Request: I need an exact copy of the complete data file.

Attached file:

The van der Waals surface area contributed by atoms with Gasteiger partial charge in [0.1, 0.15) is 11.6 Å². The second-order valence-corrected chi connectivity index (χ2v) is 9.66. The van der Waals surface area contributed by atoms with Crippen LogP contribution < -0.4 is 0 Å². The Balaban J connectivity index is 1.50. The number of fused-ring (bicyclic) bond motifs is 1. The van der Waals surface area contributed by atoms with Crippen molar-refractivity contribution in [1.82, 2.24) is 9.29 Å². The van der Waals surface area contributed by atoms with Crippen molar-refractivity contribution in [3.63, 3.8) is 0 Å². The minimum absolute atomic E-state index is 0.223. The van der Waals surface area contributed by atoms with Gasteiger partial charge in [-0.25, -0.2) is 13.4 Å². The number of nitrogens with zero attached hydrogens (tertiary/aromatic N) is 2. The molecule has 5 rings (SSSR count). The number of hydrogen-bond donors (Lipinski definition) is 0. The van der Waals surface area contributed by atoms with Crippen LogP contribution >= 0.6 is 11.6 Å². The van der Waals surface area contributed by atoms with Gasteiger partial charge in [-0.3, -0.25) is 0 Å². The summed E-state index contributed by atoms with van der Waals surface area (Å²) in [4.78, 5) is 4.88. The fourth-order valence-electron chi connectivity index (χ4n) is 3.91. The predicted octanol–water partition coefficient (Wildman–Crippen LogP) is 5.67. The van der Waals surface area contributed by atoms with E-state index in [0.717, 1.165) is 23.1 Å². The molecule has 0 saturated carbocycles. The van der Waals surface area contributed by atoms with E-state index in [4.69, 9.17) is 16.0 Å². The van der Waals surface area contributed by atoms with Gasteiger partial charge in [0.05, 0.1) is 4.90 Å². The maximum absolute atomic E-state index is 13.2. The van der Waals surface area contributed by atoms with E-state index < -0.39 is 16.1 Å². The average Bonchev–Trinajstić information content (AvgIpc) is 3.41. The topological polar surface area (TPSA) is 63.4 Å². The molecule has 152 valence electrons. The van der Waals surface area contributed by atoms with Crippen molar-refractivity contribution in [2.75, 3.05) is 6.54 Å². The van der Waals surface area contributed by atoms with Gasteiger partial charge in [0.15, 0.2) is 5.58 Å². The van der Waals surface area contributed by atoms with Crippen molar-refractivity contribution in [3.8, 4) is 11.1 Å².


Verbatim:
The van der Waals surface area contributed by atoms with Gasteiger partial charge in [0.1, 0.15) is 11.6 Å². The second-order valence-corrected chi connectivity index (χ2v) is 9.66. The van der Waals surface area contributed by atoms with Crippen LogP contribution < -0.4 is 0 Å². The Balaban J connectivity index is 1.50. The number of fused-ring (bicyclic) bond motifs is 1. The van der Waals surface area contributed by atoms with Crippen molar-refractivity contribution in [1.82, 2.24) is 9.29 Å². The van der Waals surface area contributed by atoms with Crippen molar-refractivity contribution in [3.63, 3.8) is 0 Å². The minimum absolute atomic E-state index is 0.223. The van der Waals surface area contributed by atoms with Gasteiger partial charge in [-0.25, -0.2) is 13.4 Å². The number of nitrogens with zero attached hydrogens (tertiary/aromatic N) is 2. The molecule has 5 rings (SSSR count). The number of hydrogen-bond donors (Lipinski definition) is 0. The van der Waals surface area contributed by atoms with Crippen LogP contribution >= 0.6 is 11.6 Å². The van der Waals surface area contributed by atoms with Gasteiger partial charge in [-0.3, -0.25) is 0 Å². The summed E-state index contributed by atoms with van der Waals surface area (Å²) in [4.78, 5) is 4.88. The fourth-order valence-electron chi connectivity index (χ4n) is 3.91. The predicted octanol–water partition coefficient (Wildman–Crippen LogP) is 5.67. The van der Waals surface area contributed by atoms with E-state index in [0.717, 1.165) is 23.1 Å². The molecule has 0 saturated carbocycles. The van der Waals surface area contributed by atoms with E-state index in [4.69, 9.17) is 16.0 Å². The van der Waals surface area contributed by atoms with Gasteiger partial charge in [0.05, 0.1) is 4.90 Å². The maximum absolute atomic E-state index is 13.2. The van der Waals surface area contributed by atoms with E-state index < -0.39 is 16.1 Å². The average Bonchev–Trinajstić information content (AvgIpc) is 3.41. The topological polar surface area (TPSA) is 63.4 Å². The molecule has 152 valence electrons. The van der Waals surface area contributed by atoms with Crippen molar-refractivity contribution in [2.75, 3.05) is 6.54 Å². The van der Waals surface area contributed by atoms with Gasteiger partial charge in [0.15, 0.2) is 5.58 Å². The van der Waals surface area contributed by atoms with Crippen molar-refractivity contribution in [3.8, 4) is 11.1 Å².